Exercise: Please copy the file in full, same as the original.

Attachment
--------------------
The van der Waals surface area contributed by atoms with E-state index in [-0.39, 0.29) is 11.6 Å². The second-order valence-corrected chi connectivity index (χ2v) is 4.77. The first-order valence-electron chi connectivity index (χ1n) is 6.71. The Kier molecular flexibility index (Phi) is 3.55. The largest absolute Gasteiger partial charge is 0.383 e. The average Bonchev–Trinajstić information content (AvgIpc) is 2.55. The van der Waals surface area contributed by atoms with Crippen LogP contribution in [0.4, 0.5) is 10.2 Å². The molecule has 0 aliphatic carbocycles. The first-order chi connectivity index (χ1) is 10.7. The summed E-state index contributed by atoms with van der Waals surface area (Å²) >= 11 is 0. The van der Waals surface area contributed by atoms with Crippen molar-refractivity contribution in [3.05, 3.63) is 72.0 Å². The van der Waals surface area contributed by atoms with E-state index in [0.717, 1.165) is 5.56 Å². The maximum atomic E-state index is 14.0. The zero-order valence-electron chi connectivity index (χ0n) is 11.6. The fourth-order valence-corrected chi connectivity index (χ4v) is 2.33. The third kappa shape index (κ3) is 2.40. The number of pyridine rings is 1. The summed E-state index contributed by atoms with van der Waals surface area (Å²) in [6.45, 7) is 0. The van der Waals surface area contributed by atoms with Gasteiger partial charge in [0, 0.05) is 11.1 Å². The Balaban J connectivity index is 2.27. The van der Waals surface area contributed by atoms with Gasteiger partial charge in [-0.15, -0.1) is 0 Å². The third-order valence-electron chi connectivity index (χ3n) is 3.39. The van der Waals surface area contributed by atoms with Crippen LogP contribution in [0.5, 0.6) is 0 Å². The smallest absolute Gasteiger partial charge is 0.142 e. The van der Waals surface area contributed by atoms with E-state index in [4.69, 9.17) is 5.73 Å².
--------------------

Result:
The van der Waals surface area contributed by atoms with E-state index in [-0.39, 0.29) is 11.6 Å². The second-order valence-corrected chi connectivity index (χ2v) is 4.77. The first-order valence-electron chi connectivity index (χ1n) is 6.71. The Kier molecular flexibility index (Phi) is 3.55. The largest absolute Gasteiger partial charge is 0.383 e. The average Bonchev–Trinajstić information content (AvgIpc) is 2.55. The van der Waals surface area contributed by atoms with Crippen LogP contribution in [0.4, 0.5) is 10.2 Å². The molecule has 0 aliphatic carbocycles. The first-order chi connectivity index (χ1) is 10.7. The summed E-state index contributed by atoms with van der Waals surface area (Å²) >= 11 is 0. The van der Waals surface area contributed by atoms with Crippen molar-refractivity contribution in [3.05, 3.63) is 72.0 Å². The van der Waals surface area contributed by atoms with E-state index in [0.717, 1.165) is 5.56 Å². The maximum atomic E-state index is 14.0. The zero-order valence-electron chi connectivity index (χ0n) is 11.6. The fourth-order valence-corrected chi connectivity index (χ4v) is 2.33. The third kappa shape index (κ3) is 2.40. The number of pyridine rings is 1. The summed E-state index contributed by atoms with van der Waals surface area (Å²) in [6.45, 7) is 0. The van der Waals surface area contributed by atoms with Gasteiger partial charge in [0, 0.05) is 11.1 Å². The Balaban J connectivity index is 2.27. The van der Waals surface area contributed by atoms with Gasteiger partial charge in [-0.15, -0.1) is 0 Å². The third-order valence-electron chi connectivity index (χ3n) is 3.39. The van der Waals surface area contributed by atoms with Crippen LogP contribution in [0.5, 0.6) is 0 Å². The smallest absolute Gasteiger partial charge is 0.142 e. The van der Waals surface area contributed by atoms with E-state index in [4.69, 9.17) is 5.73 Å².